The Sphinxes Guarding the Lion Tomb Entrance at Amphipolis

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agesilaos
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Re: The Sphinxes Guarding the Lion Tomb Entrance at Amphipol

Post by agesilaos »

Oops! Quite right my Eye commited a common scribal error and jumped a line, Doh! As for the main occupant of Tomb I being the Queen rather than, probably Amyntas III, maybe Macedon was a crypto-gynocracy but I very much doubt it.
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Re: The Sphinxes Guarding the Lion Tomb Entrance at Amphipol

Post by Callisto »

agesilaos wrote: Which changes things somewhat as does his interpretation of a standard funerary topos, if this Persephone symbolises a female burial then so ought the one in Tomb I at Verghina, but we know that was a man's tomb so the logic...well there is none, and as a Sogdian it is unlikely that Roxane had red-hair and fair skin!
Taphoi wrote: Pardon me, but we do not know that. The bones found in that tomb were those of a man, a woman and a newborn infant, so there is no reason whatsoever why Persephone in its mural should not be a portrait of the woman.
Let me give more infos about this tomb. According to a recent DNA analysis of the tomb's bones, they belong to 7 persons, not 3 as it was previously believed. They identified the occupants as a man, a woman, 4 children and an infant. Some (or all) the children bones are said to be placed inside in a later phase. Some Greek archaeologist claimed the man's bones more likely is from a grave robber (sorry cant find this article now). However Kottaridi believes this tomb is a female's tomb and she claims Nikesipolis of Pherae is likely to be the female occupant. This claim is due to a pot found inside, which they dated between 352-350 BC.

Couldnt find anything in English. Only a relevant article in Greek.
https://translate.google.se/translate?s ... edit-text=

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Re: The Sphinxes Guarding the Lion Tomb Entrance at Amphipol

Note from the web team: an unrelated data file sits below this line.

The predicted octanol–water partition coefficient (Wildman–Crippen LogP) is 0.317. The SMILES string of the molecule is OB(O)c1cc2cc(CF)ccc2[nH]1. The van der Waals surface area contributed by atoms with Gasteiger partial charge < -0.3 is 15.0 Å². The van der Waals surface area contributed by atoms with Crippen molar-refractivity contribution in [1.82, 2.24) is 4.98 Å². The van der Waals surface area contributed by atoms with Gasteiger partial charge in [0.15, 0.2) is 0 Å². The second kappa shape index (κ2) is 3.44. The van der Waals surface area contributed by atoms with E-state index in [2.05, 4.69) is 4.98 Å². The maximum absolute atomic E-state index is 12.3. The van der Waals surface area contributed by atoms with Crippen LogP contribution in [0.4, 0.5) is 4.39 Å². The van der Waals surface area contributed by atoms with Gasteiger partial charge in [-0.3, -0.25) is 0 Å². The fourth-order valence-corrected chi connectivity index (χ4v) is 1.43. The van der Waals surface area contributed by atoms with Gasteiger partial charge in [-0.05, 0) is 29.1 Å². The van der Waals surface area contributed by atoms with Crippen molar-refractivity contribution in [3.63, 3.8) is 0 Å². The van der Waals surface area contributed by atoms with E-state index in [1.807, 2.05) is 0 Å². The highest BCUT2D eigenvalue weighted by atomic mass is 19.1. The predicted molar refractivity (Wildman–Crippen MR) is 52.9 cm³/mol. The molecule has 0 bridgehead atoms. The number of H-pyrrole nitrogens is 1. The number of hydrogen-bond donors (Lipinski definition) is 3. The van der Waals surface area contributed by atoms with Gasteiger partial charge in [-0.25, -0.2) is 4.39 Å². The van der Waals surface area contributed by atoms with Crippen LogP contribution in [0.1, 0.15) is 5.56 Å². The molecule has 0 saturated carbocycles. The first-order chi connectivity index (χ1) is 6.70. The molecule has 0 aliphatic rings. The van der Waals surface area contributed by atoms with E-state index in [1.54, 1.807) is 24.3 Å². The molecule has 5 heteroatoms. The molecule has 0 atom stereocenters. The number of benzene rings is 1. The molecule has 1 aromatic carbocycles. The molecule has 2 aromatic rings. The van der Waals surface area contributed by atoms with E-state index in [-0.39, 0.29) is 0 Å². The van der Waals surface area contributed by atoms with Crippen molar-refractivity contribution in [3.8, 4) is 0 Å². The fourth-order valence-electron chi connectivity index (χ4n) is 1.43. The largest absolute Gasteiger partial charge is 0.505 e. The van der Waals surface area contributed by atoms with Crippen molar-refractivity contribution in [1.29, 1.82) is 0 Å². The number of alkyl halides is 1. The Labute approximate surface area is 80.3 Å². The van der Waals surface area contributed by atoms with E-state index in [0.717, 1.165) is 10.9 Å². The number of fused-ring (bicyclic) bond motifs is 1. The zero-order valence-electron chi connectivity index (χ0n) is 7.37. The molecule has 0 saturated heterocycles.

Post by Alexias »

Roxane's colouring was discussed here http://www.kavehfarrokh.com/news/analys ... ised-2011/ by Dr Kaveh Farrokh who says:
The term Roxanna is derived from Old Iranian “Rokh-shwan” or “face (Ruksh) – fair skinned-shiny (shwan)”. Roxanna was related to a North Iranian tribe known later as the Sarmatians, the remnants who survive in the Caucasus and Russia as the Ossetians (ancient Alans or Ard-Alans).

Image

North Iranian girl from Rasht. Photograph taken in 1971 by Ali Massoudi of a girl from Rasht in Gilan province, Northern Iran (Source: R. Tarverdi (Editor) & A. Massoudi (Art editor), The land of Kings, Tehran: Rahnama Publications, 1971, p.116). Note that Roxanna is derived from Old Iranian “Rokh-shwan” or “face (Ruksh) – fair skinned-shiny (shwan)”.

Roman sources such as Pliny repeatedly describe ancient North Iranian peoples such as the Alans and Seres as “…flaxen (blonde) haired blue eyed nomads…” (see Wilcox, p.19). Rosario Dawson does not fit the description of an ancient Iranian woman, especially from Northern Iranian stock. The Ossetians of today, descendants of ancient Northern Iranians, predominantly resemble northern Iranians and Europeans and speak an archaic Iranian language (like the Avesta of the Zoroastrians). Blondism is very common among these descendants of ancient North Iranians in cities such as Beslan and Vladikafkaz. It can be argued that Roxanna was a brunette, however, she was of Northern Iranian stock, which would still make her very different from actress Rosario Dawson.
Also, surely the symbolism of the abduction of Persephone is wrong for the grave of Olympias? The symbolism of this scene is of a helpless young maiden carried off by death before her time. Olympias was none of these things. Surely the depiction of her as the Queen of the underworld such as on Eurydike's throne would be more appropriate for a woman of her age and position?